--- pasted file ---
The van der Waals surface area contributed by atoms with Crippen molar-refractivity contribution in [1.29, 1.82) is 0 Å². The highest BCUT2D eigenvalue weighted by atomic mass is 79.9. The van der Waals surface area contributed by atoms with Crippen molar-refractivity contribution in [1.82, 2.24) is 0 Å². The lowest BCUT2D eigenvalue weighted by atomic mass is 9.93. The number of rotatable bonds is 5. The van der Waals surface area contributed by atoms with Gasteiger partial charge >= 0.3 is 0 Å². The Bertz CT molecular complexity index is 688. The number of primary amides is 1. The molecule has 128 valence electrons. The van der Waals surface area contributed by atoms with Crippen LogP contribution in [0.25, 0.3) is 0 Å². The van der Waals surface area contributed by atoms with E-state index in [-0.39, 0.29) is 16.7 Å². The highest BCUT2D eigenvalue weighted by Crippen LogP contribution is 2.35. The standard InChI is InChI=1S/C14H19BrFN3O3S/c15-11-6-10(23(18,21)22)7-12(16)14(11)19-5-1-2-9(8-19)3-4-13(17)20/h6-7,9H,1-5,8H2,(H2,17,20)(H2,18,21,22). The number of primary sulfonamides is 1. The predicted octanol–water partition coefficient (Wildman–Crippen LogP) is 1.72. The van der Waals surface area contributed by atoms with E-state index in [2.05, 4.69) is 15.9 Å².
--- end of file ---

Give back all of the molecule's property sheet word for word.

The van der Waals surface area contributed by atoms with Crippen molar-refractivity contribution in [1.29, 1.82) is 0 Å². The highest BCUT2D eigenvalue weighted by atomic mass is 79.9. The van der Waals surface area contributed by atoms with Crippen molar-refractivity contribution in [1.82, 2.24) is 0 Å². The lowest BCUT2D eigenvalue weighted by atomic mass is 9.93. The number of rotatable bonds is 5. The van der Waals surface area contributed by atoms with Gasteiger partial charge >= 0.3 is 0 Å². The Bertz CT molecular complexity index is 688. The number of primary amides is 1. The molecule has 128 valence electrons. The van der Waals surface area contributed by atoms with Crippen LogP contribution in [0.25, 0.3) is 0 Å². The van der Waals surface area contributed by atoms with E-state index in [-0.39, 0.29) is 16.7 Å². The highest BCUT2D eigenvalue weighted by Crippen LogP contribution is 2.35. The standard InChI is InChI=1S/C14H19BrFN3O3S/c15-11-6-10(23(18,21)22)7-12(16)14(11)19-5-1-2-9(8-19)3-4-13(17)20/h6-7,9H,1-5,8H2,(H2,17,20)(H2,18,21,22). The number of primary sulfonamides is 1. The predicted octanol–water partition coefficient (Wildman–Crippen LogP) is 1.72. The van der Waals surface area contributed by atoms with E-state index in [2.05, 4.69) is 15.9 Å².